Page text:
The Wind Turbine
The wind turbine used to produce electricity at the Madison Lakes Park is a 15 foot diameter turbine mounted on a 90 foot monopole tower. This wind power system is capable of producing a maximum of 10 kW and produces an average of 6,000 kWh per year. A typical home in the United States consumes an average of 1kW of power and uses around 9,000 kWh of electricity per year. This means that at the turbine's peak conditions it generates enough electricity to power 10 homes, and over the course of one year it generates enough electricity to power 67% of an average home. This system is net-metered, which means that extra energy produced by the wind turbine (above the usage of the facility) literally spins the electricity meter backwards.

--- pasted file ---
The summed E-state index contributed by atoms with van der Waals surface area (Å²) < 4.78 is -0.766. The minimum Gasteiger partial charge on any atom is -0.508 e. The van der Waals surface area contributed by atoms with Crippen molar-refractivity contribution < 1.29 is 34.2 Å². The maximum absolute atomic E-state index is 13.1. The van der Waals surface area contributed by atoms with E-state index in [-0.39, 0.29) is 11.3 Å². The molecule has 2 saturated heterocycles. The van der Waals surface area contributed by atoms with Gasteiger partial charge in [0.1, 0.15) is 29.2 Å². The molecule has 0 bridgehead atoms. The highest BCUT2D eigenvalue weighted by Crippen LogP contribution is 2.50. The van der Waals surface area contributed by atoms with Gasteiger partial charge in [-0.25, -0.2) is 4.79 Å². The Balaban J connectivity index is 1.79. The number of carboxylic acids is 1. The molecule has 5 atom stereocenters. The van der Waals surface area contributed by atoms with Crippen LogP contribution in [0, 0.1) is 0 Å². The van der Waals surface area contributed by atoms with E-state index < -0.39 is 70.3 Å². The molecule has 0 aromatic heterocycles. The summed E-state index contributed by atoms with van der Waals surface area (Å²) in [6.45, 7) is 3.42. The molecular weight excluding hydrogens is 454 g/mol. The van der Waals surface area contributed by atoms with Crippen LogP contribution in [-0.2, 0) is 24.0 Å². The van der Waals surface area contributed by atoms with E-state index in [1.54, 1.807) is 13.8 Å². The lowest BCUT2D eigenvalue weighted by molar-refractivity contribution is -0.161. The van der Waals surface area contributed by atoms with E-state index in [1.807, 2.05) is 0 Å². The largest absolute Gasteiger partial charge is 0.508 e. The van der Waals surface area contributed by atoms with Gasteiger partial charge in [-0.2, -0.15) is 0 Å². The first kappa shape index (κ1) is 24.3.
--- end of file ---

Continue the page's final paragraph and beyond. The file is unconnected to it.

When an individual uses electricity from a local utility provider's (DP&L) electricity grid their electricity meter spins forward. Net-metering is when electricity produced by an individual is fed back into the local utility provider's grid and it spins their electricity meter in the opposite direction. Ohio state law mandates that all electricity providers must use net-metering. Using net-metering, it is possible to achieve net-zero energy usage for a facility. This means that even though an individual may use electricity from the grid, enough energy is produced by the individual to bring their net energy usage to 0. Net-metering provides the independence and cost effectiveness of producing your own energy while still providing a back-up energy source.